How Long Does It Take To Reverse The Effects Of A Bad Diet?

Box full of vegetables.

Hunter Bennett

You know that eating a good diet is important.

But did you know that is one of the most important things you can do for your body, period?

Well, it is.

See, your diet can influence nearly every aspect of your health. It can impact your risk of developing heart disease and diabetes, your risk of depression and anxiety, and even alter the health and function of your brain.

Which begs the question – can you actually reverse the effects of a bad diet, or are you stuck with those negative effects for life?

What happens to your body on a bad diet?

What are the long-term effects of a poor diet?

Where do I even start…

First and foremost, if you eat a diet that is rich in highly processed carbohydrates, abundant in unhealthy fats, and overflowing in deep-fried junk foods, you start to see a number of key health issues. These include the accumulation of plaque on your arteries (termed atherosclerosis), weight gain, and an increase in chronic inflammation.

Secondly, if your diet doesn’t include any nutritious whole foods, it is going to be lacking in several essential vitamins and minerals. This can lead to immune system dysfunction, while simultaneously disrupting nearly every single one of your body’s physiological systems.

As a result, your unhealthy diet can lead to some pretty significant health problems.

What health problems are caused by bad dietFood in a heart-shaped bowl

Taking all of this into consideration, the effects of unhealthy eating habits can be extremely profound. In fact, the diseases caused by poor diet include (Segal, 2015; Dash, 2016; Raju, 2017):

  • Heart disease
  • Diabetes
  • Obesity
  • Cancer
  • Gastrointestinal disorders
  • Parkinson’s disease
  • Alzheimer’s
  • Schizophrenia
  • Depression
  • Anxiety

To put it simply, poor diet effects nearly every disease known to man.

Related Article: Precision Nutrition and You: Nutrigenomic Approaches To Disease And Health

Can you reduce your risk of heart disease by eating healthy?

You will notice that when I was discussing the diseases caused by a bad diet, heart disease was sitting right at the top of the list.

This wasn’t an accident.

You see, heart disease is one of the biggest health burdens to plague modern day. Its incidence has been increasing at an exponential rate over the last few decades, and its impact can be devastating at both an individual and societal level.

And of course, it is also impacted by your diet in a very big way (Anand, 2015).

However, there is a growing body of research clearly demonstrating that you can actually prevent the onset of this ever-growing disease by choosing to eat better.

As I alluded to above, this appears to be best achieved by reducing your intake of highly processed carbohydrates, unhealthy fats, and junk foods, while increasing your intake of healthy fats, plant-based foods, and green leafy vegetables.

How long does it take for your body to detox from unhealthy eating?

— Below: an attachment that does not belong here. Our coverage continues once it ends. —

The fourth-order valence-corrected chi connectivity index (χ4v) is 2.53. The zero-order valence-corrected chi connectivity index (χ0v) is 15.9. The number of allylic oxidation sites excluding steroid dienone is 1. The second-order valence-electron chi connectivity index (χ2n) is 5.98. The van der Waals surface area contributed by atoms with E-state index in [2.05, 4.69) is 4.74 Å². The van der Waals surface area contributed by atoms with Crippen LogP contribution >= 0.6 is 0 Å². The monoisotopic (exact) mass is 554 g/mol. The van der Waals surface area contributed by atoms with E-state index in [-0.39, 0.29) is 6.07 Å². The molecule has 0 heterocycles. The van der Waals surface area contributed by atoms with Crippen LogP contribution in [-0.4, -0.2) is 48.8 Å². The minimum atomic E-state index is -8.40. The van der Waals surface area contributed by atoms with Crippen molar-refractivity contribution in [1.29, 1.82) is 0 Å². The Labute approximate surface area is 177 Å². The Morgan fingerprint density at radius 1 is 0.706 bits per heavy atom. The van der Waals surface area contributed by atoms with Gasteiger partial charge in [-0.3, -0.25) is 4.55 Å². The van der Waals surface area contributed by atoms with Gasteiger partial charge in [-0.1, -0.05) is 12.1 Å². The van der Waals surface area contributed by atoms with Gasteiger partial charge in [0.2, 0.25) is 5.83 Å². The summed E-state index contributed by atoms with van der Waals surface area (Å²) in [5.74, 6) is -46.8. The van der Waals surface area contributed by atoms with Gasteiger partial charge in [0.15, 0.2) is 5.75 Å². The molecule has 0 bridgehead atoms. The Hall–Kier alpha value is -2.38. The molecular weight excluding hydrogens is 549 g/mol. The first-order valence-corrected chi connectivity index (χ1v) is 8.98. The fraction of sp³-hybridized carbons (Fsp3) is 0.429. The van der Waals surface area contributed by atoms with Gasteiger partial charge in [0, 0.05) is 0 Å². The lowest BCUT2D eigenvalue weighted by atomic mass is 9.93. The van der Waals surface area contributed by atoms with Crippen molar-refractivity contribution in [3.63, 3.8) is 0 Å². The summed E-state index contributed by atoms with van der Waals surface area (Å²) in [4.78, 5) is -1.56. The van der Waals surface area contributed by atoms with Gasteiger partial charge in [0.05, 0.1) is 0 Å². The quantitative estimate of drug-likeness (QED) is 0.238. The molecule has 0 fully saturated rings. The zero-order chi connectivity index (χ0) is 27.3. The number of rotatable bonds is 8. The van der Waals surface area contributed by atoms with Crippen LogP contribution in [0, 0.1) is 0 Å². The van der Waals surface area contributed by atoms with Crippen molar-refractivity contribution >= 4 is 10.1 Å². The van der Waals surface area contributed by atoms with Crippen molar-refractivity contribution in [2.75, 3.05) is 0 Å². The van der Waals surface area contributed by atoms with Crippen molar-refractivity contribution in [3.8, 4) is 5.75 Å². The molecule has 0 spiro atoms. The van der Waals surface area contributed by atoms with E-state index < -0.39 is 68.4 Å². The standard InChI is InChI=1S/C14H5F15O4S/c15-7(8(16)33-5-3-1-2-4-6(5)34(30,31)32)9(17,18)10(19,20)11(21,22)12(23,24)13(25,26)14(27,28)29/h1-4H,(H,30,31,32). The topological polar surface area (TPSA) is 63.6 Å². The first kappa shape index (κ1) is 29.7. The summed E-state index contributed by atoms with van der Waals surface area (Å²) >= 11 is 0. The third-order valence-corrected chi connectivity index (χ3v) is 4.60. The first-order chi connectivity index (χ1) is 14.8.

There is a very common suggestion that eating a healthy diet has the ability to ‘detoxify’ your body – which is a bit of a loaded statement.

See, your liver does a very good job of removing chemicals and unwanted toxins from your body. In this manner, it is your primary source of detoxification.

As a result, a good diet won’t really help you detox per se – however, it will certainly help you reverse the negative effects that come with eating a bad diet. As such, a good quality diet can do the following:

  • Improve insulin sensitivity
  • Lower blood sugar levels
  • Reduce blood pressure
  • Normalize blood cholesterol

Now, how long it takes to see these effects is going to be very individual, and heavily dependant on how unhealthy you currently are. If you have been eating a poor diet for years, then this process is going to take much longer than if you had only been eating poorly for months.

Although I should note that research has shown dietary interventions can cause changes in these measures in as little as 8 weeks – which is pretty good news if you ask me!

Diet and atherosclerosis

One of the largest drivers for heart disease and cardiovascular dysfunction is an issue known as atherosclerosis, which I mentioned very briefly above (Rafieian-Kopaei, 2014).

Atherosclerosis describes the accumulation of plaque on the walls of your arteries, which causes them to narrow. This makes it more challenging for blood to be moved about the body, increasing the stress placed on your heart and remainder of your cardiovascular system.

Now, it is also important to note that atherosclerosis is generally caused by high blood cholesterol. It is these pockets of fat that accumulate on your arterial walls, gradually turning into plaque.

Positively, there is a growing body of evidence to suggest that opting for a plant-based diet that is low in refined carbohydrates can improve cholesterol levels significantly, which can go a very long way to preventing atherosclerosis (Gjuladin-Hellon, 2019).

But can you actually cause it to regress?

Is the regression of atherosclerosis possible?

This is where things get pretty darn interesting.

While atherosclerosis was considered to be a completely irreversible adaptation, recent research has indicated that this may not be the case at all.

In fact, there is evidence to suggest that through the integration of plant-based diets, the restriction of processed carbohydrates and unhealthy fats, and the addition of exercise, atherosclerosis can actually be reversed fairly significantly (Tuso, 2013).

The thing that needs to be acknowledged here is that this is not necessarily a quick fix. It may take up to 12 months before any long terms changes in the severity of your atherosclerosis is observed in any capacity.

Which pretty simply means that keeping yourself healthy is about lifelong lifestyle changes!

Best tips for preventing atherosclerosis